Nothing is cuter than a puppy, but even the most adorable puppy can be an unholy terror in an apartment. If you’re planning to make your apartment a new puppy’s forever home, you can help minimize the damage your furry new roommate can cause. Here are a few simple steps you can take to puppy-proof your apartment.
Keep electrical cords, phone and laptop chargers, and any potentially dangerous items out of your puppy’s reach
As your puppy enters the teething stage, anything is fair game. One of the best ways to puppy-proof your apartment is to make sure your puppy can’t gnaw on your laptop charger or any other cords connected to a source of electricity, as they can cause a nasty shock. Make sure any small items are up and off the floor.
Anything that can break into tiny pieces your puppy could choke on are potential hazards, so keep them in a storage bin out of your puppy’s reach. Another thing to keep in mind are houseplants, as many are toxic to your puppy. Jade plants, aloe vera, and elephant ear plants are all beautiful, but they’re also poisonous to your pooch.
If you don’t want to give up houseplants, money trees, ferns, bamboo, and Areca and ponytail palms are all puppy-safe options.
Keeping your puppy out of trouble while you’re away sounds like a daunting task, but there’s an easy, affordable fix. You can buy an inexpensive baby gate and keep your puppy in your bathroom or kitchen while you’re at work. Because most kitchens and bathrooms have tile or vinyl flooring, cleaning up any messes when you get home is a breeze. Just make sure your puppy can’t open any cabinets before you leave them alone.
Puppies love to play and chew, but they’ll be much less likely to chew on your furniture and shoes if they have a plethora of toys at their disposal. If your puppy is teething, try putting their favorite chew toys in the freezer before you leave for work. The cooling effect will help soothe your puppy’s irritated gums, and they’ll be distracted enough by the presence of their toys to leave your furniture alone while you’re gone.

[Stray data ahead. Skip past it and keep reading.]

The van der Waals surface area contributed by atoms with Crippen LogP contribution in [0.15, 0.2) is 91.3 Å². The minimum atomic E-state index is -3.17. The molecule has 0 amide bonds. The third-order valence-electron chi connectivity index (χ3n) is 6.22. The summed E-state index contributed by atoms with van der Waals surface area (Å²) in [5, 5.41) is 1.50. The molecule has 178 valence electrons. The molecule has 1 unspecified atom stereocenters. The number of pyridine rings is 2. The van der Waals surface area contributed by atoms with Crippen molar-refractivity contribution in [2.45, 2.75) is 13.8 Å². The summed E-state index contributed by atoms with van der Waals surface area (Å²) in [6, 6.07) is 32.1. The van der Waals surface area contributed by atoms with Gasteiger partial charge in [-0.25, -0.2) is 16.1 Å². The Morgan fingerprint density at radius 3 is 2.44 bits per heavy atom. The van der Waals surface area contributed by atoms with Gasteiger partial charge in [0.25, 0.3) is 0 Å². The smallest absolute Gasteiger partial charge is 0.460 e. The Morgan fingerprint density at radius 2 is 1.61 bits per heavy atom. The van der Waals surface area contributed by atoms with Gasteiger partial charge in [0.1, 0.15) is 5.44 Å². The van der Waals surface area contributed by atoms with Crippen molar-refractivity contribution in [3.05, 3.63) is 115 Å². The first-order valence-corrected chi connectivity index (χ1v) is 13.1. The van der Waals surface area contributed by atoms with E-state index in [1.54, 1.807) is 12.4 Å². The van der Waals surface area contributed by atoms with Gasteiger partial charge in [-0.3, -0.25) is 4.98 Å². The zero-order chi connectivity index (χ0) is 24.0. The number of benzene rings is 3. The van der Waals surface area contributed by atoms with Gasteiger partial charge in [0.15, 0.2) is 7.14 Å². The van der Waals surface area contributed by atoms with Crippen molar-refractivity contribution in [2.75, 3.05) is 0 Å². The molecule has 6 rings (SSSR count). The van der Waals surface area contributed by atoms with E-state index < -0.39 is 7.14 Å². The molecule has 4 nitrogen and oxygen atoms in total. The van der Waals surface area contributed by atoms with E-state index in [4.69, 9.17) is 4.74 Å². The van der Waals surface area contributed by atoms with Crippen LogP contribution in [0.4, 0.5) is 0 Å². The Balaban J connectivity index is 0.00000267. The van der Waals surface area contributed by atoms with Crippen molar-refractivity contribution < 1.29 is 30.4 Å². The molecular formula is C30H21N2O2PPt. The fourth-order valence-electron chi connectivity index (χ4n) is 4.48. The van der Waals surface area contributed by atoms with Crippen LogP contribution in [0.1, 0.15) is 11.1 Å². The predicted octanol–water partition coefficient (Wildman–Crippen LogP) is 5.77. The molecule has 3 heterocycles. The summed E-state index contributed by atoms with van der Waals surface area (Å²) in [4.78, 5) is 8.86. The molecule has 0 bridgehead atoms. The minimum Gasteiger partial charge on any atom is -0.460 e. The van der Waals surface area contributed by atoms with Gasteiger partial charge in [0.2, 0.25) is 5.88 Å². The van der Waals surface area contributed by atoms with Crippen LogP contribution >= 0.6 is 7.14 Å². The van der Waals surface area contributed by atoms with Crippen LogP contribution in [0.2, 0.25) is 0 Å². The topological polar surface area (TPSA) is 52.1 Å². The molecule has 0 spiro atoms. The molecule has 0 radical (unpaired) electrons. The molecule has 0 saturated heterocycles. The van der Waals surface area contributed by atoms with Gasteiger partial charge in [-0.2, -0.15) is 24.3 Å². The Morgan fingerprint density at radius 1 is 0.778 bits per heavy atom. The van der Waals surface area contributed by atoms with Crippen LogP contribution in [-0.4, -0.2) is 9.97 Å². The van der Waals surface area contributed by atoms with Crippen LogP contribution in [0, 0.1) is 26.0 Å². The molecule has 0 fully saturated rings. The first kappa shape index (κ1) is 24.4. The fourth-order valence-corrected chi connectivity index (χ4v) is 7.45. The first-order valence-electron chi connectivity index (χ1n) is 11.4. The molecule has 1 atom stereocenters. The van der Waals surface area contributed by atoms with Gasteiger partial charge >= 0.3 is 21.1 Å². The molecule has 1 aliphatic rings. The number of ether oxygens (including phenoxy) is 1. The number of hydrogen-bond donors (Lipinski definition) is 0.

Because your clothes smell like you, your puppy may be particularly attracted to your dirty laundry. Make sure to pick up your laundry off the floor and place it securely in a basket so your puppy doesn’t shred your favorite socks. It’s much better for your clothes, and it’s much safer for your puppy to chew on toys designed for dogs, as there’s an increased risk of choking if your puppy swallows a piece of fabric.
If it smells appetizing, it should be put away when your puppy is home alone. This is especially true of foods containing known toxins like chocolate, caffeine, garlic, onions, and raisins. High-fat foods like nuts and seeds can also cause digestive issues, so make sure they’re properly sealed and stored in an out-of-reach location.
You should also take special precautions to make sure all of your vitamins and medications are stored in a drawer or cabinet where your puppy can’t reach them. If you leave your puppy in your bathroom while you’re away, be sure to put up your skincare items so your puppy doesn’t pull them down off the bathroom counter.
No-chew sprays are made from nontoxic-but-nasty ingredients that deter your dog from biting your belongings. If your puppy is determined to eat your phone charger, you can give it a spritz with a no-chew spray to deter your puppy from nibbling. While each brand uses its own unique formula, most no-chew sprays use citrus as the main repellant. Puppies hate the bitter taste, but one little bite won’t make them sick.
If your dog loves to chew on your sofa or your favorite pair of sneakers, look for a fabric-safe option that won’t leave stains. Using a no-chew spray is a safe, effective way to train your puppy not to chew on things from the get-go.
Sharing your apartment with a new puppy is a joy, but it can also test your patience. If you want to live in harmony with the world’s most precious roommate, puppy-proofing your apartment will help keep your belongings safe and free of bite marks — and it will help keep your pooch out of trouble, too.
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